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Thread: Z-module homomorphism

  1. #1
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    Z-module homomorphism

    Let $\displaystyle M=\{(a_i): a_i \in \mathbb{Z}, i\geq 1\}$ (M a $\displaystyle \mathbb{Z}$-module); let N be the Z-submodule of M generated by $\displaystyle \{e_n: n\geq 1\}$ (where $\displaystyle e_n = (0,0,\ldots,0, 1 \text{(nth place)}, 0, \ldots)$). Let $\displaystyle g:M\to\mathbb{Z}$ be a Z-module homomorphism such that g(N)={0}.
    Use elements in M of the form $\displaystyle (2^n a_n)$ and $\displaystyle (3^n b_n)$ ($\displaystyle a_n$, $\displaystyle b_n$ in Z) to show that g=0. Hint: If $\displaystyle x=(2^n a_n)$, use that, given $\displaystyle k\geq 1$, there exist y in N, z in M such that $\displaystyle x-y=2^k z$ to deduce that g(x)=0.
    What confuses me is if g(N)=0, since an element x of M can be written as $\displaystyle x=\sum_{n=1}^{\infty} a_n e_n$ why then does it not follow that, since $\displaystyle g(e_n)=0$ for each n, $\displaystyle g(\sum_{n=1}^{\infty} a_n e_n) = \sum_{n=1}^{\infty} a_n g(e_n) =0$ for any x in M? After that the purpose of the various k's is also a mystery to me.



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  2. #2
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    Quote Originally Posted by james123 View Post
    What confuses me is if g(N)=0, since an element x of M can be written as $\displaystyle x=\sum_{n=1}^{\infty} a_n e_n$


    No, it can't: there don't exist infinite sums here. N is the free $\displaystyle \mathbb{Z}-$module (i.e., the free abelian group) on $\displaystyle e_i$ , and every element there is a finite $\displaystyle \mathbb{Z}-$linear combination of the $\displaystyle e_i$'s.

    Tonio

    why then does it not follow that, since $\displaystyle g(e_n)=0$ for each n, $\displaystyle g(\sum_{n=1}^{\infty} a_n e_n) = \sum_{n=1}^{\infty} a_n g(e_n) =0$ for any x in M? After that the purpose of the various k's is also a mystery to me.



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  3. #3
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    Oh, finitely generated - of course! (slaps head). Now, if $\displaystyle x=(2^n a_n)$, given k>=1 I have $\displaystyle y = \sum_{i=1}^{k-1}2^i e_i \in N$, $\displaystyle z = (0 , \ldots , 0, a_{k}, a_{k+1}, \ldots) \in M$ so that

    $\displaystyle x - y = (2^n a_n) - \sum_{i=1}^{k-1}2^i e_i = (0 , \ldots , 0, 2^{k}a_{k}, 2^{k+1}a_{k+1}, \ldots) = 2^k(0 , \ldots , 0, a_{k}, a_{k+1}, \ldots) $
    $\displaystyle = 2^k z $

    as per the hint.

    As g(N)=0, taking g of both sides gives
    $\displaystyle g((2^n a_n)) = 2^k g(0, \ldots, 0, a_k, a_{k+1},\ldots)$
    for any k>=1.

    In particular, $\displaystyle 2^k g(0, \ldots, 0, a_k, a_{k+1},\ldots) = 2^{k+1} g(0, \ldots, 0, a_{k+1}, a_{k+2},\ldots)$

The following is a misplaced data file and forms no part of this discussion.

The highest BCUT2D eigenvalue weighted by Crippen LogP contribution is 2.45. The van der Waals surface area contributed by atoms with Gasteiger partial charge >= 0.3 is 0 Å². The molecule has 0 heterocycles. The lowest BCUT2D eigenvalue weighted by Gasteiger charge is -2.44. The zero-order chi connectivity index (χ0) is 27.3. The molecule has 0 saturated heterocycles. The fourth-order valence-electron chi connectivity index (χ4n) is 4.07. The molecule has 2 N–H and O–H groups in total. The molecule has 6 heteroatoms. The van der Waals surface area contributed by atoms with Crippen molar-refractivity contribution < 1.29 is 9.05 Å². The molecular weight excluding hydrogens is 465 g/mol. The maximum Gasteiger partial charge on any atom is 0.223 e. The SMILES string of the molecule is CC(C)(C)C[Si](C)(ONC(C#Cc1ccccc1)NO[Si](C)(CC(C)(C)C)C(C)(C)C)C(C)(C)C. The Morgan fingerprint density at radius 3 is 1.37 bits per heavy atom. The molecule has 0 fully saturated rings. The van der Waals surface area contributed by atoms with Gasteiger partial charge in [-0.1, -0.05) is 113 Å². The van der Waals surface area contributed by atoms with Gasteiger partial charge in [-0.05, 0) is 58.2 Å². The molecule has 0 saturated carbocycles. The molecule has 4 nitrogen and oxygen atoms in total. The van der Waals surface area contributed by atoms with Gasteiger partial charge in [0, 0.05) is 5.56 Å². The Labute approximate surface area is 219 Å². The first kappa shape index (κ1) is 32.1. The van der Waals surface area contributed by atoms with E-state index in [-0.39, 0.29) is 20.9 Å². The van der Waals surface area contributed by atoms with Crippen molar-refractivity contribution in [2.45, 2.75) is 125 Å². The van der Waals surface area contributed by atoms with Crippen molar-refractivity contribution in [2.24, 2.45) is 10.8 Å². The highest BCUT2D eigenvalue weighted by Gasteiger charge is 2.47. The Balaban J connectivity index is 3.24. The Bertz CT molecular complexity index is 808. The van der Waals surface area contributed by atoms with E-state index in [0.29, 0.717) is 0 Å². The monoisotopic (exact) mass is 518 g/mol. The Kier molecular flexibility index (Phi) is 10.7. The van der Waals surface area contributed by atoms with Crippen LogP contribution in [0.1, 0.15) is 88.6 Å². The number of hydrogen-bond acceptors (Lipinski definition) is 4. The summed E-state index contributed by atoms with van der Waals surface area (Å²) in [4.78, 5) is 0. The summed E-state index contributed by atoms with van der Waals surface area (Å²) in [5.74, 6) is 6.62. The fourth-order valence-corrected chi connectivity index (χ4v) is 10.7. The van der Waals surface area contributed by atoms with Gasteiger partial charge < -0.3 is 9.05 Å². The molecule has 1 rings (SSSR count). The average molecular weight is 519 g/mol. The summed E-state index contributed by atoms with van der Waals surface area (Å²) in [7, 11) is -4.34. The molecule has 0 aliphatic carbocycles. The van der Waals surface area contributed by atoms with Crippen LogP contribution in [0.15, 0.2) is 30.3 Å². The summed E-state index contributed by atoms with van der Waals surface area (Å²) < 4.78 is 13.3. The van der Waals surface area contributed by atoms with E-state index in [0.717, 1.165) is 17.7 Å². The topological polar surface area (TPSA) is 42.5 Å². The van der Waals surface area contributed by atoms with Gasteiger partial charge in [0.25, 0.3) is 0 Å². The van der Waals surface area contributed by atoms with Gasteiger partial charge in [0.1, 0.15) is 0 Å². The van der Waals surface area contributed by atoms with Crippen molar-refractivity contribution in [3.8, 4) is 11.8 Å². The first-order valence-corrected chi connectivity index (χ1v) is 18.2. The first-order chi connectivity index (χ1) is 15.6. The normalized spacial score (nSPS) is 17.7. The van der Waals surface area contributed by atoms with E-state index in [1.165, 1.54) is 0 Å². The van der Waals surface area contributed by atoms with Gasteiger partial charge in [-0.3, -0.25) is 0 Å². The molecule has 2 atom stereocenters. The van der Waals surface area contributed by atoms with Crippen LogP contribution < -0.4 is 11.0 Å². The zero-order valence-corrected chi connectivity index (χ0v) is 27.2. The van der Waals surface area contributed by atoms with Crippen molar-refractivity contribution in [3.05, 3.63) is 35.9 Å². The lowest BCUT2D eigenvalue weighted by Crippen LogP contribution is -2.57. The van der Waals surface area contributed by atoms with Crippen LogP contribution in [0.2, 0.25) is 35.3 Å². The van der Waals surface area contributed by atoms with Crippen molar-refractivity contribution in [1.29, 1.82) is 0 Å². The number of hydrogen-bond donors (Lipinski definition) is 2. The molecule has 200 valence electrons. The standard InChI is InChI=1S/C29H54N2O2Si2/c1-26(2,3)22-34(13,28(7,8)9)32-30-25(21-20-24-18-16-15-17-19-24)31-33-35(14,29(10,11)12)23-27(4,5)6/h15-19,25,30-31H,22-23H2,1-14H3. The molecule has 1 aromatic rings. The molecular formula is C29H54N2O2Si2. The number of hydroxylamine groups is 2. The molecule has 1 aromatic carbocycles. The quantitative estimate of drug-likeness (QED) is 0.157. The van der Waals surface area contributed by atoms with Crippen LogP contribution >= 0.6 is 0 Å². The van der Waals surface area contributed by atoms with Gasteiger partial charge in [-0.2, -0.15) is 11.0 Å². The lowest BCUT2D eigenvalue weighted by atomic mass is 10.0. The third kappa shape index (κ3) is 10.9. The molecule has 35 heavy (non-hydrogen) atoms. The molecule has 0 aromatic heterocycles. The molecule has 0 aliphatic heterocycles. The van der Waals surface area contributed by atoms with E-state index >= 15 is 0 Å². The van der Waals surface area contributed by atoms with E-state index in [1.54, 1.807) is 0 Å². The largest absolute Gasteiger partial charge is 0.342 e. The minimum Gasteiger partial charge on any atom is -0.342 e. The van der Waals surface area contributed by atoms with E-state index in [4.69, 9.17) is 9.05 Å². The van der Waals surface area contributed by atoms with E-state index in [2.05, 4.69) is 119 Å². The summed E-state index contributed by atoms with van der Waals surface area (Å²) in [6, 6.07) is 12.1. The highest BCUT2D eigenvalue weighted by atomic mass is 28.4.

so, upon subtracting:
    $\displaystyle 0 = -2 g(0, \ldots, 0, a_k, 0, \ldots) = -2a_k g(e_k)$.

    This would seem to imply x=(0,0,..) or g=0; in either case g(x)=0.

    But this can't be right - I could have deduced as much by not bothering with the powers of 2. What am I missing?

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    Quote Originally Posted by james123 View Post
    Oh, finitely generated - of course! (slaps head).

    No, not finitely generated! Infinitely generated, but every element in N is a finite linear combination of this infinite basis. (so slap it again ).

    From what book/site is this question? I kindda remember a very similar question, but cannot place it.


    Now, if $\displaystyle x=(2^n a_n)$, given k>=1 I have $\displaystyle y = \sum_{i=1}^{k-1}2^i e_i \in N$, $\displaystyle z = (0 , \ldots , 0, a_{k}, a_{k+1}, \ldots) \in M$ so that

    $\displaystyle x - y = (2^n a_n) - \sum_{i=1}^{k-1}2^i e_i = (0 , \ldots , 0, 2^{k}a_{k}, 2^{k+1}a_{k+1}, \ldots) = 2^k(0 , \ldots , 0, a_{k}, a_{k+1}, \ldots) $
    $\displaystyle = 2^k z $

    as per the hint.


    Hmmm...I think it'd rather be $\displaystyle y=\sum\limits_{i=1}^{k-1}2^ia_ie_i=(2a_1,2^2a_2,\dots,2^{k-1}a_{k-1},0,\dots)$ , so that:

    $\displaystyle x-y = (2a_1,2^2a_2,\dots)-(2a_1,\dots,2^{k-1}a_{k-1},0,\dots)=(0,\dots,0,2^ka_k,2^{k+1}a_{k+1},\dots )=$ $\displaystyle 2^k(0,\dots,0,a_k,2a_{k+1},2^2a_{k+1},\dots)$ , and thus:

    $\displaystyle g(x)=g(x)-g(y)=g\left(2^k(0,\dots,0,a_k,2^ka_{k+1},\dots)\ri ght)=2^kg(0,\dots,0,a_k,2a_{k+1},\dots)$

    It's easy to see that the above is true, mutandis mutandis, if instead powers of 2 we choose powers of 3. Now, as $\displaystyle gcd(2^k,3^n)=1\,\,\forall\,n\,,\,k\in\mathbb{N}$ ,

    then $\displaystyle \forall m\in\mathbb{Z}\,\,\,\exists\, r,s\in\mathbb{Z}\,\,\,s.t.\,\,\,2^kr+3^ks=m$

    Tonio

    As g(N)=0, taking g of both sides gives
    $\displaystyle g((2^n a_n)) = 2^k g(0, \ldots, 0, a_k, a_{k+1},\ldots)$
    for any k>=1.

    In particular, $\displaystyle 2^k g(0, \ldots, 0, a_k, a_{k+1},\ldots) = 2^{k+1} g(0, \ldots, 0, a_{k+1}, a_{k+2},\ldots)$

    so, upon subtracting:
    $\displaystyle 0 = -2 g(0, \ldots, 0, a_k, 0, \ldots) = -2a_k g(e_k)$.

    This would seem to imply x=(0,0,..) or g=0; in either case g(x)=0.

    But this can't be right - I could have deduced as much by not bothering with the powers of 2. What am I missing?

    Thanks again
    .
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